California Court Rejects Trial Court's Gag Order on Newspaper's Reporting of Trial Testimony

In a strongly-worded opinion, a California appellate court directed the trial court to vacate an order--issued sua sponte--enjoining a newspaper, The Orange County Register, from reporting on the trial testimony of any witness in a wage-and-hour class action in which the newspaper was a defendant.  Characterizing the order as "censorship", the appellate court readily concluded that the danger sought to be averted by the gag order--the risk that witnesses might be influenced by reading news reports of the testimony of other witnesses--could not possibly justify such a prior restraint.

You can find a copy of the court's opinion in Freedom Communications, Inc. v. Superior Court of Orange County here (PDF, 5 pages).



Summary Judgment Granted to Talk-Radio Host in Abu Ghraib Defamation Case

In 2005, CACI Premier Technology, Inc. and CACI International Inc. ("CACI")--a U.S. government contractor that provides intelligence services to the military and which, beginning in 2003, provided civilian interrogators for the U.S. Army's military intelligence brigade at the Abu Ghraib prison--sued talk-radio host Randi Rhodes and others for defamation for statements Rhodes made on The Randi Rhodes Show.  Specifically, CACI claimed that Rhodes accused it of, among other things, torture, rape and murder at the Abu Ghraib prison.

The district court granted summary judgment to the defendants, finding that each of Rhodes's statements were not demonstrably false, were non-actionable hyperbole or were not made with actual malice, the applicable standard in the case as it was undisputed that CACI was a public figure.  In a lengthy decision addressing each of the challenged statements in some detail, the Fourth Circuit agreed and affirmed the grant of summary judgment.  You can find the Fourth Circuit's opinion in CACI Premier Tech., Inc. v. Rhodes, here (WARNING:  the opinion contains descriptions of some of the detainee abuse at Abu Ghraib).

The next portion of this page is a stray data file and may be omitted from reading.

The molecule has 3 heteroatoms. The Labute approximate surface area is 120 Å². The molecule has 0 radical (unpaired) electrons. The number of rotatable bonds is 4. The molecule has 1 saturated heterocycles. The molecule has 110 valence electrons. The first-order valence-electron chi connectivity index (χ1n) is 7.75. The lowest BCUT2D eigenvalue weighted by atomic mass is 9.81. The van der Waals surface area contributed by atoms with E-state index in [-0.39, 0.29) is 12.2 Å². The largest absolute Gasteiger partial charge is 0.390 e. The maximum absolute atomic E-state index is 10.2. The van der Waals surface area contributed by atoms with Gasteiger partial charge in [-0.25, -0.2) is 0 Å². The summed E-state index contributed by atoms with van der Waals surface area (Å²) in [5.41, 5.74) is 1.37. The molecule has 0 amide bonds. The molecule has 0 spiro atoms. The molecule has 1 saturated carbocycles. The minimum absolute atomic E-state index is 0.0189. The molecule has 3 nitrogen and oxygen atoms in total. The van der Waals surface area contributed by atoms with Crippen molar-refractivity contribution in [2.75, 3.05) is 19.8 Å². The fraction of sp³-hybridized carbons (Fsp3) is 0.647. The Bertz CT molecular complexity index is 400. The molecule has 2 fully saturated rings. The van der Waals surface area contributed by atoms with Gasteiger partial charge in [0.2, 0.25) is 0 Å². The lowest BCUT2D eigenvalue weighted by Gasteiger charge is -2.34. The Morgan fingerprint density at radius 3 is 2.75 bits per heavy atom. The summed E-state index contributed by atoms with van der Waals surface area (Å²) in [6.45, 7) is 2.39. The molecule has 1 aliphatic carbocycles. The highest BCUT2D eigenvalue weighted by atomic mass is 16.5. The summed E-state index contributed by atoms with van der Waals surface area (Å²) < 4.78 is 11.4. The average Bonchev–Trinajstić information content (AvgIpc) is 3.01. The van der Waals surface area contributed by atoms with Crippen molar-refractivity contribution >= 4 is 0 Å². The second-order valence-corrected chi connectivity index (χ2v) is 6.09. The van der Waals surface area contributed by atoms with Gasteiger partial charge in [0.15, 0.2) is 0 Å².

FCC's "Fleeting Expletives" Policy Arbitrary and Capricious

The Second Circuit issued a decision yesterday in which it found that the FCC's policy of sanctioning so-called "fleeting expletives" was arbitrary and capricious because the policy represented a significant departure from the FCC's previous positions and the FCC failed to articulate a "reasoned basis" for the change in policy.

The case arose after Fox Television Stations challenged the FCC's notices of liability against it for two broadcasts which the FCC claimed violated its indecency regime.  The two Fox programs at issue were the 2002 and 2003 Billboard Music Awards in which Cher, in an acceptance speech, used the "F-word" and presenter Nicole Richie used both a variation of the "F-word" and a curse word in reference to cow excrement.

In finding that these programs were indecent and profane, the FCC concluded, in relevant part, that it did not matter that the use of the expletives was "fleeting" and "isolated" and held that repeated use of expletives is not necessary for an indecency finding.  It was the FCC's rejection of the "fleeting" and "isolated" nature of the use of the expletives that the Second Circuit took issue with, noting that previously, "the FCC had consistently taken the view that isolated, non-literal, fleeting expletives did not run afoul of its indecency regime."

Although Fox, CBS, NBC and various amici raised a number of challenges to the FCC's decision, because the Second Circuit found the FCC's decision to be arbitrary and capricious, it declined to "reach any other potential problems with the FCC's decision."  Nevertheless, the Second Circuit noted that it was "skeptical that the Commission can provide a reasoned explanation for its 'fleeting expletive' regime that would pass constitutional muster," and went on to provide some "observations" on that topic.

It is a very detailed opinion (53 pages including the dissent) on a topic I have always found particularly interesting and troubling from a First Amendment perspective, especially given the fact that, as the Second Circuit noted, "it is increasingly difficult to describe the broadcast media as uniquely pervasive and uniquely accessible to children."

Exemptions to Public Records Act to Get Check-Up

The name doesn't exactly roll off the tongue but then again, how often does creativity and government intersect?  Washington Governor Christine Gregoire recently signed into law an amendment to Washington's Public Records Act, RCW  42.56, that creates a "Public Records Exemptions Accountability Committee" to review the exemptions to public disclosure "to determine if each exemption serves the public interest."  Given the number of exemptions, the committee has a lot of work ahead of it.  And good news for the concept of open government, all committee meetings are to be open to the public and the committee "must consider input from interested parties."

Hat tip to The FOIA Blog.


Seattle Newspaper JOA Lives On...For Now

A long-standing dispute between the two daily Seattle newspapers--the Seattle Post-Intelligencer and The Seattle Times--that are run under a Joint Operating Agreement has been settled, at least for now, with the result that Seattle will continue to enjoy two daily newspapers.

For coverage of the settlement and background on the dispute:
From the Seattle P-I
From The Seattle Times
From the Committee for a Two-Newspaper Town